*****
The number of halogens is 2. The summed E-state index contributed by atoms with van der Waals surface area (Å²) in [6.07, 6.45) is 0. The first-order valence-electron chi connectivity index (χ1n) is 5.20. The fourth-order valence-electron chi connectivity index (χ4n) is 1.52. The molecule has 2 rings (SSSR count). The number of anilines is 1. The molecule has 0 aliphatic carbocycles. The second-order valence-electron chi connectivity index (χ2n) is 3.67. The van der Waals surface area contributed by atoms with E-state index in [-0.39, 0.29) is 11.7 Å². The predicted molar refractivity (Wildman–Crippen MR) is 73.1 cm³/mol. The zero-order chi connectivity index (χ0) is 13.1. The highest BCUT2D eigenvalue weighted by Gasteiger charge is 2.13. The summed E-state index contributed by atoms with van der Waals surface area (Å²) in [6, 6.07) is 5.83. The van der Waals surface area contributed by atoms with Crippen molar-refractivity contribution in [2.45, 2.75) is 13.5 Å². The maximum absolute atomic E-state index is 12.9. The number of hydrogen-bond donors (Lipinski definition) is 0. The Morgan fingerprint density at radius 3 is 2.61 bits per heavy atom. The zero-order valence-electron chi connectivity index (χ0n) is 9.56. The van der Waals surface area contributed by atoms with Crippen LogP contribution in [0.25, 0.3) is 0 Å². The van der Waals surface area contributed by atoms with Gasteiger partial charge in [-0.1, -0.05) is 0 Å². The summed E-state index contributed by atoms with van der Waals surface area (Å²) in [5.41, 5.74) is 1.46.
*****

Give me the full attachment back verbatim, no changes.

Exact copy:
The number of halogens is 2. The summed E-state index contributed by atoms with van der Waals surface area (Å²) in [6.07, 6.45) is 0. The first-order valence-electron chi connectivity index (χ1n) is 5.20. The fourth-order valence-electron chi connectivity index (χ4n) is 1.52. The molecule has 2 rings (SSSR count). The number of anilines is 1. The molecule has 0 aliphatic carbocycles. The second-order valence-electron chi connectivity index (χ2n) is 3.67. The van der Waals surface area contributed by atoms with E-state index in [-0.39, 0.29) is 11.7 Å². The predicted molar refractivity (Wildman–Crippen MR) is 73.1 cm³/mol. The zero-order chi connectivity index (χ0) is 13.1. The highest BCUT2D eigenvalue weighted by Gasteiger charge is 2.13. The summed E-state index contributed by atoms with van der Waals surface area (Å²) in [6, 6.07) is 5.83. The van der Waals surface area contributed by atoms with Crippen molar-refractivity contribution in [2.45, 2.75) is 13.5 Å². The maximum absolute atomic E-state index is 12.9. The number of hydrogen-bond donors (Lipinski definition) is 0. The Morgan fingerprint density at radius 3 is 2.61 bits per heavy atom. The zero-order valence-electron chi connectivity index (χ0n) is 9.56. The van der Waals surface area contributed by atoms with Crippen LogP contribution in [0.25, 0.3) is 0 Å². The van der Waals surface area contributed by atoms with Gasteiger partial charge in [-0.1, -0.05) is 0 Å². The summed E-state index contributed by atoms with van der Waals surface area (Å²) in [5.41, 5.74) is 1.46.